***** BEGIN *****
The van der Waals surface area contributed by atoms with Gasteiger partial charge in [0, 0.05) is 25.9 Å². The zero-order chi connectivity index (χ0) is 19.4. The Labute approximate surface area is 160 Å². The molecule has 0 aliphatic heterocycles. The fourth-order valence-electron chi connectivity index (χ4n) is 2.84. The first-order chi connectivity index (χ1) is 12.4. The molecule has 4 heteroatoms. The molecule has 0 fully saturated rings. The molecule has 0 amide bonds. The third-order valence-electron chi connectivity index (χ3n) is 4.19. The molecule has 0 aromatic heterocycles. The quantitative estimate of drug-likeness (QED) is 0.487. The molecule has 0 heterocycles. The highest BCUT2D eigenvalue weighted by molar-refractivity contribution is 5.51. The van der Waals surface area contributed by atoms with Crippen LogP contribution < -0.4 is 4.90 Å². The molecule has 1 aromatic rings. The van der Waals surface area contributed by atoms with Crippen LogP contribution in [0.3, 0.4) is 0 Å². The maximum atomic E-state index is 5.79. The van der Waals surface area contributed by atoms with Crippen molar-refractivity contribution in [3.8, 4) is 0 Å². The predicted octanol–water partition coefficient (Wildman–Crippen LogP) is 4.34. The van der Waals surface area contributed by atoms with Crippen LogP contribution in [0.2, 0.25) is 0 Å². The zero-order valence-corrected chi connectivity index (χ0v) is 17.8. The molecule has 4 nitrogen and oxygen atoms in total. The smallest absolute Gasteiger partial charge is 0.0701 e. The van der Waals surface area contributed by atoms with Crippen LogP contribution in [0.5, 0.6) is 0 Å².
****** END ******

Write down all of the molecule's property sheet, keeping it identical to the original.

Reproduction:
The van der Waals surface area contributed by atoms with Gasteiger partial charge in [0, 0.05) is 25.9 Å². The zero-order chi connectivity index (χ0) is 19.4. The Labute approximate surface area is 160 Å². The molecule has 0 aliphatic heterocycles. The fourth-order valence-electron chi connectivity index (χ4n) is 2.84. The first-order chi connectivity index (χ1) is 12.4. The molecule has 4 heteroatoms. The molecule has 0 fully saturated rings. The molecule has 0 amide bonds. The third-order valence-electron chi connectivity index (χ3n) is 4.19. The molecule has 0 aromatic heterocycles. The quantitative estimate of drug-likeness (QED) is 0.487. The molecule has 0 heterocycles. The highest BCUT2D eigenvalue weighted by molar-refractivity contribution is 5.51. The van der Waals surface area contributed by atoms with Crippen LogP contribution < -0.4 is 4.90 Å². The molecule has 1 aromatic rings. The van der Waals surface area contributed by atoms with Crippen LogP contribution in [0.3, 0.4) is 0 Å². The maximum atomic E-state index is 5.79. The van der Waals surface area contributed by atoms with Crippen molar-refractivity contribution in [3.8, 4) is 0 Å². The predicted octanol–water partition coefficient (Wildman–Crippen LogP) is 4.34. The van der Waals surface area contributed by atoms with Crippen LogP contribution in [0.2, 0.25) is 0 Å². The zero-order valence-corrected chi connectivity index (χ0v) is 17.8. The molecule has 4 nitrogen and oxygen atoms in total. The smallest absolute Gasteiger partial charge is 0.0701 e. The van der Waals surface area contributed by atoms with Crippen LogP contribution in [0.5, 0.6) is 0 Å².